A flexible framework for stakeholder engagement

Community member post by Michelle Banfield

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Michelle Banfield (biography)

How can stakeholder engagement in research be effectively planned? What parameters need to be taken into account? How can flexibility be built in to accommodate different levels of researcher and stakeholder experience?

The framework presented here was developed for health services research, but is more broadly applicable. The framework has three separate dimensions.

  1. The stakeholders to involve
  2. The stages of the research at which they will be involved
  3. The level of involvement for each stakeholder group at each stage.

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You are biased!

Community member post by Matthew Welsh

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Matthew Welsh (biography)

Complex, real-world problems require cooperation or agreement amongst people of diverse backgrounds and, often, opinions. Our ability to trust in the goodwill of other stakeholders, however, is being eroded by constant accusations of ‘bias’. These are made by commentators about scientists, politicians about media outlets and people of differing political viewpoints about one another. Against this cacophony of accusation, it is worthwhile stepping back and asking “what do we mean when we say ‘bias’ and what does it say about us and about others?”. Continue reading

Negotiations and ‘normative’ or ‘ethical’ power

Community member post by Lena Partzsch

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Lena Partzsch (biography)

What can we learn from international relations about how ‘normative’ or ‘ethical’ power can be used in successful negotiations, for example, for pathways to sustainability? Here I build on Ian Manners’ (2002) concept of “Normative Power Europe”. He argues that the European Union’s specific history “pre‐disposes it to act in a normative way” (Manners 2002: 242) based on norms such as democracy, rule of law, social justice and respect for human rights. I explore the broader ramifications of the normative power concept for empirical studies and for practical negotiation and collaboration more generally.

First, the concept of normative power implies that the spread of particular norms is perceived as a principal policy goal, whether that relates to foreign policy, environmental policy or other kinds of policy. Continue reading

When are scientists neutral experts or strategic policy makers?

Community member post by Karin Ingold

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Karin Ingold (biography)

What roles can science and scientific experts adopt in policymaking? One way of examining this is through the Advocacy Coalition Framework (Sabatier and Jenkins-Smith 1993). This framework highlights that policymaking and the negotiations regarding a political issue—such as reform of the health system, or the introduction of an energy tax on fossil fuels—is dominated by advocacy coalitions in opposition. Advocacy coalitions are groups of actors sharing the same opinion about how a policy should be designed and implemented. Each coalition has its own beliefs and ideologies and each wants to see its preferences translated into policies. Continue reading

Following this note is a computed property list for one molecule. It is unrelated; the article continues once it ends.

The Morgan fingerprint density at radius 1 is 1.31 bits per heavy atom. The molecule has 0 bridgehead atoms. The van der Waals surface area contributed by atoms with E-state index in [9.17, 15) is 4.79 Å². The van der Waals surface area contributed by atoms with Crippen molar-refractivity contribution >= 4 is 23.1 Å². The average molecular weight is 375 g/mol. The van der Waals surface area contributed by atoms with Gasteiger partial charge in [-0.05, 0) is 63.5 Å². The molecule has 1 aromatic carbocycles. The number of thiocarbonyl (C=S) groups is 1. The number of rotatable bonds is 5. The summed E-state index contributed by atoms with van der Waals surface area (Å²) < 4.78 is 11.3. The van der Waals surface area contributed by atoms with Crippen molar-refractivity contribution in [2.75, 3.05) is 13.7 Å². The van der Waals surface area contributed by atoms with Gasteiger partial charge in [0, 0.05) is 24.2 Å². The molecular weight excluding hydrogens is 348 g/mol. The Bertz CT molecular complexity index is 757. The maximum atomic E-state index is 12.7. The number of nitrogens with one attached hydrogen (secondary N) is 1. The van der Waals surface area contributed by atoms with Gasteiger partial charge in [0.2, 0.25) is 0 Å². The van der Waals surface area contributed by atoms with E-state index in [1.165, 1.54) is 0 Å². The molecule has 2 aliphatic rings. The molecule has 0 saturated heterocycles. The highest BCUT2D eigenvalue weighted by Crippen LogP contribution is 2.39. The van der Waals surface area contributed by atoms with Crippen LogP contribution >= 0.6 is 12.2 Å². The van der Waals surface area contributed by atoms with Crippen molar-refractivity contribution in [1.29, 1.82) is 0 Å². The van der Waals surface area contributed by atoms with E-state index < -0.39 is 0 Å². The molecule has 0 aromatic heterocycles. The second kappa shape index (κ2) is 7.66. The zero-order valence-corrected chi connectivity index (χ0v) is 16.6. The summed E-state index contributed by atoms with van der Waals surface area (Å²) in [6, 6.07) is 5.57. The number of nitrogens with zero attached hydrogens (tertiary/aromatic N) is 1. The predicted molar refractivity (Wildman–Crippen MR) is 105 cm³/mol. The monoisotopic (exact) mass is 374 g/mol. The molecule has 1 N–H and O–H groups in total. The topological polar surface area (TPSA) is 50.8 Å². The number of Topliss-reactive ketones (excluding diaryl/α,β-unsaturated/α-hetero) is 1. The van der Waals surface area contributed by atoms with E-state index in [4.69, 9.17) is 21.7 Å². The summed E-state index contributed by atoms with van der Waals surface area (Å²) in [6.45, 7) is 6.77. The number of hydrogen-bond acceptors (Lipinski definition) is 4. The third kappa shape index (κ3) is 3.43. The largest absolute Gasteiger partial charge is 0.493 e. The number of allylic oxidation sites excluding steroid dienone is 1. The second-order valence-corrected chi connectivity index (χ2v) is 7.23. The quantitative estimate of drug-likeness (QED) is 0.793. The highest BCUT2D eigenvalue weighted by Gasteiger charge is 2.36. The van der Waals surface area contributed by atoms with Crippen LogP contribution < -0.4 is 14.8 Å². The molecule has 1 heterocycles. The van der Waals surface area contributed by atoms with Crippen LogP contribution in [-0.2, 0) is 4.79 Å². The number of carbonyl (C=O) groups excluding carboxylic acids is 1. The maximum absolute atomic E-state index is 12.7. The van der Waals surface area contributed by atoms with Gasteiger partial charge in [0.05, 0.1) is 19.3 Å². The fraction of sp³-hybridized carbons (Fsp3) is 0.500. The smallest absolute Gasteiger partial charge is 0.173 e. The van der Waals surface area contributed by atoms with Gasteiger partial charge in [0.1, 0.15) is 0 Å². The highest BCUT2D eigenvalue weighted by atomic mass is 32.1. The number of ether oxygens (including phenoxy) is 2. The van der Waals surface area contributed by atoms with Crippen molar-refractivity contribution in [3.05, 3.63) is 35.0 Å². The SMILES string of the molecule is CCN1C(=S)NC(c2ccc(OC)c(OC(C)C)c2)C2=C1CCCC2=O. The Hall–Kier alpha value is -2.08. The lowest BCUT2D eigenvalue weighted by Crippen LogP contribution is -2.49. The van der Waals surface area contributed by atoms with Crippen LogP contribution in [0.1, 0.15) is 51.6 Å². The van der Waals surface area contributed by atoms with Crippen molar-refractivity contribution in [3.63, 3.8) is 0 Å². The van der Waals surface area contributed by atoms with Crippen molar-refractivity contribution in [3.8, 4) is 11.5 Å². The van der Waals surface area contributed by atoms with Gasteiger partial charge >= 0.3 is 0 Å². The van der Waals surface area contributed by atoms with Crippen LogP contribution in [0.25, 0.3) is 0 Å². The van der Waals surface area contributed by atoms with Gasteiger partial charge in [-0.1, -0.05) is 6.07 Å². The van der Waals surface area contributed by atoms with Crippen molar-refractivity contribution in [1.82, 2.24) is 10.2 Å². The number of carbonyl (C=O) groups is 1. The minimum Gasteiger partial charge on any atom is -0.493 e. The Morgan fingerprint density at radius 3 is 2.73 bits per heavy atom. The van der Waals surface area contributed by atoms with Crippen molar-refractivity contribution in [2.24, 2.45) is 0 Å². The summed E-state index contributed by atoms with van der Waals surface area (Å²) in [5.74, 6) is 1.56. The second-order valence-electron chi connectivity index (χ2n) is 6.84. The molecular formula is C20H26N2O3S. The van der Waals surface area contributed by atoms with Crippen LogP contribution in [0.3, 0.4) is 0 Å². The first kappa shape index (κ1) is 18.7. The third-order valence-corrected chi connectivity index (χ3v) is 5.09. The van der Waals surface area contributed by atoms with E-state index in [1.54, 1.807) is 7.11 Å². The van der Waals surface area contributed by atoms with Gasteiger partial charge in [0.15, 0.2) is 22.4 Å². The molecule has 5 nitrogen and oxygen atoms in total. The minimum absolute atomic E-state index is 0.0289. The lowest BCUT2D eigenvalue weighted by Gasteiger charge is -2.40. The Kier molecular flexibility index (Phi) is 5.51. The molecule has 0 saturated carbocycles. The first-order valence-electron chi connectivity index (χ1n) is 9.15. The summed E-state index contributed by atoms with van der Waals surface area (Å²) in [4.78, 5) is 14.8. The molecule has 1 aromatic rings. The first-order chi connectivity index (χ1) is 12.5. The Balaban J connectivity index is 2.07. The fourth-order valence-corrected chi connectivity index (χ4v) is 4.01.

Using Ostrom’s social-ecological systems framework to set context for transdisciplinary research: A case study

Community member post by Maria Helena Guimarães

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Maria Helena Guimarães (biography)

How can Elinor Ostrom’s social-ecological systems framework help transdisciplinary research? I propose that this framework can provide an understanding of the system in which the transdisciplinary research problem is being co-defined.

Understanding the system is a first step and is necessary for adequate problem framing, engagement of participants, connecting knowledge and structuring the collaboration between researchers and non-academics. It leads to a holistic understanding of the problem or question to be dealt with. It allows the problem framing to start with a fair representation of the issues, values and interests that can influence the research outcomes. It also identifies critical gaps as our case study below illustrates. Continue reading

Tool-swapping in interdisciplinary research – a case study

Community member post by Lindell Bromham

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Lindell Bromham’s biography

What can we learn from focussing on examples of interdisciplinary research where ideas or techniques from one field are imported to solve problems in another field? This may be in the context of interdisciplinary teams, or it may simply involve borrowing from one field to another by researchers embedded within a particular field. One of the major benefits of interdisciplinary research is the chance to swap tools between fields, to save having to reinvent the wheel.

The fields of evolutionary biology and language evolution have been swapping ideas and tools for over 150 years, so considering the way that ideas have flowed between these fields might provide an interesting case study. Continue reading